Casper Republican and former state lawmaker Tim Stubson has released a video on social media on behalf of Republicans for Ukraine, explaining why Americans should continue to send money to the Eastern European country in its war with Russia.
“If you have a united front and let Russia know that America’s in it for the long term, you make it much more likely the war ends sooner rather than later,” Stubson told Cowboy State Daily on Monday.
Republicans for Ukraine is a project spawned by the conservative nonprofit Defending Democracy Together.
Stubson believes America should show Russian President Vladimir Putin that it will financially support Ukraine “for the long haul” and through the end of their war.
Getting Ahead Of A Problem
He said a century’s worth of historical precedent shows the U.S. benefits from a peaceful and prosperous Europe. Both World Wars I and II sprung from European entanglements that escalated.
If Russia wins its war with Ukraine, Stubson said “sooner is always cheaper than later,” and it’s only a matter of time before it starts encroaching on North Atlantic Treaty Organization countries. Based on its agreements with NATO, the U.S. is required to take military action to defend any NATO member from foreign aggression.
“The only language that Putin and the Russian regime understand is force,” Stubson said. “It’s important for us to meet them now when it’s, frankly, Ukrainians that are meeting the brunt of the burden.”
He also believes it’s America’s role to support other democracies around the world. Now more than ever, Stubson believes it’s critical to show the rest of the world that the U.S. will fight for these principles.
“The Ukrainians have shown their willingness to spend their own blood, sweat, treasure in defense of those principles and we should support them in that,” he said.
VOA News reported last week that Republicans for Ukraine will spend $2 million in an upcoming advertising campaign aimed at building back Republican lawmakers' support for Ukraine. The campaign will air during Wednesday’s Republican presidential primary debate in Milwaukee, Wisconsin, and is intended to shore up GOP support for Ukraine prior to the 2024 election.
“If you get a Republican candidate in there that’s openly advocating stepping away from Ukraine, you give Russia an incentive to keep holding on through the election,” Stubson said.
Republicans for Ukraine has warned that former President Donald Trump’s “America First” policies have eroded what it says are traditional Republican values.
Stubson agrees, and said he doesn’t want to see Trump win the Republican nomination for president in 2024. He’s also been involved with Republicans for the Rule of Law, another Defending Democracy Together group that opposes Trump’s efforts to challenge the results of the 2020 election.
Numerous polls indicate Americans’ support for continuing to fund Ukraine’s war effort is waning.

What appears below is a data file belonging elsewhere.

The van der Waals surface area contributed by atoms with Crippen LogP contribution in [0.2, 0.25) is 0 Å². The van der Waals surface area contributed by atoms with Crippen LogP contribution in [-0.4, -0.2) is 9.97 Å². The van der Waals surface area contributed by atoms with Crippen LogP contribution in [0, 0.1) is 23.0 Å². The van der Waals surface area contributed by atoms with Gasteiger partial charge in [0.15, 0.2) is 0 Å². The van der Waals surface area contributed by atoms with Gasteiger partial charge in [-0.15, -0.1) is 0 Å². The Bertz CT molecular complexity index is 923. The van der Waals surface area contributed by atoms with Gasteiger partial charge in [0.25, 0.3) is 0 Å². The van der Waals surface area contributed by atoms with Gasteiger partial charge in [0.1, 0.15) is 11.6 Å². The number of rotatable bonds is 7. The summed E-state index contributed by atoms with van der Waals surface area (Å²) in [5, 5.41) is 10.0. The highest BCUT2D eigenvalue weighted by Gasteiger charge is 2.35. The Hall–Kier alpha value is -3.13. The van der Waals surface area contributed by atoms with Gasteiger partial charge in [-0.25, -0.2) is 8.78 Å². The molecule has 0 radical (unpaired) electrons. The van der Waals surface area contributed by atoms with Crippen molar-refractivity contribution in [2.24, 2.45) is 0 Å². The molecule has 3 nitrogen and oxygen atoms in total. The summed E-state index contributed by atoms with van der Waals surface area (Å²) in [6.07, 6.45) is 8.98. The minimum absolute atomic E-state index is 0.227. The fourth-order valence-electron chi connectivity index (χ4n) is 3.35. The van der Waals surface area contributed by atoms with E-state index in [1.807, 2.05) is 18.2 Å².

A recent CNN poll shows that 55% of respondents say U.S. Congress should not authorize additional money to support Ukraine, including 71% of Republicans. More than half say that the U.S. has already done enough to help Ukraine, including 59% of Republicans.
This sharply contrasts with a poll conducted in the first days of the Russian invasion in early 2022, which found 62% of Americans felt the U.S. should have been doing more.
Since the invasion began, President Joe Biden’s administration has committed $43 billion in U.S. security aid for Ukraine. Earlier this month, the White House requested $24 billion in supplemental funding for Ukraine from Congress.
“It’s critical to the Ukraine’s success,” Stubson said. “If the U.S. were to step away, it makes the challenges much more significant for Ukraine.”
Sen. John Barrasso, R-Wyoming, said Biden’s funding request should be scrutinized in a recent interview with Fox Digital.
“While the Biden administration has ignored the security and humanitarian disaster happening at the border, their appetite to spend billions on other priorities has no end,” he said.
Many Wyoming Republicans, like U.S. Rep. Harriet Hageman, have publicly expressed support for Ukraine from a philosophical standpoint, but oppose giving any more money.
“I’m sympathetic to the Ukraine situation,” Hageman said during a June town hall in Saratoga. “But I have to wonder with the payments that have come out of the Ukraine, to the Biden family, what is some of the back stories there?”
Barrasso has generally supported American aid being offered to Ukraine, but recently told Fox Digital that NATO members must be held accountable for providing money to the country and that “the United States has doubled what other NATO countries have contributed to Ukraine — combined.”
“The U.S. will not shoulder this alone,” he said.
But during a July Fox News interview, Barrasso also said the U.S. should continue supporting Ukraine militarily and accused the Biden administration of taking too long with these efforts, which he said has prolonged the war and increased deaths resulting from the conflict.
Sen. Cynthia Lummis, R-Wyoming, has had a stance more similar to Hageman, saying in late 2022 that any support given to Ukraine should come from the International Monetary Fund Special Drawing Rights and “not from hardworking American families.”
A month prior, she andthree dozen other Republican senators and members of the U.S. House, including Hageman, sent a letter to Shalanda Young, director of the Office of Management and Budget, demanding a full accounting of the U.S. funding sent to Ukraine.
Leo Wolfson can be reached at Leo@CowboyStateDaily.com.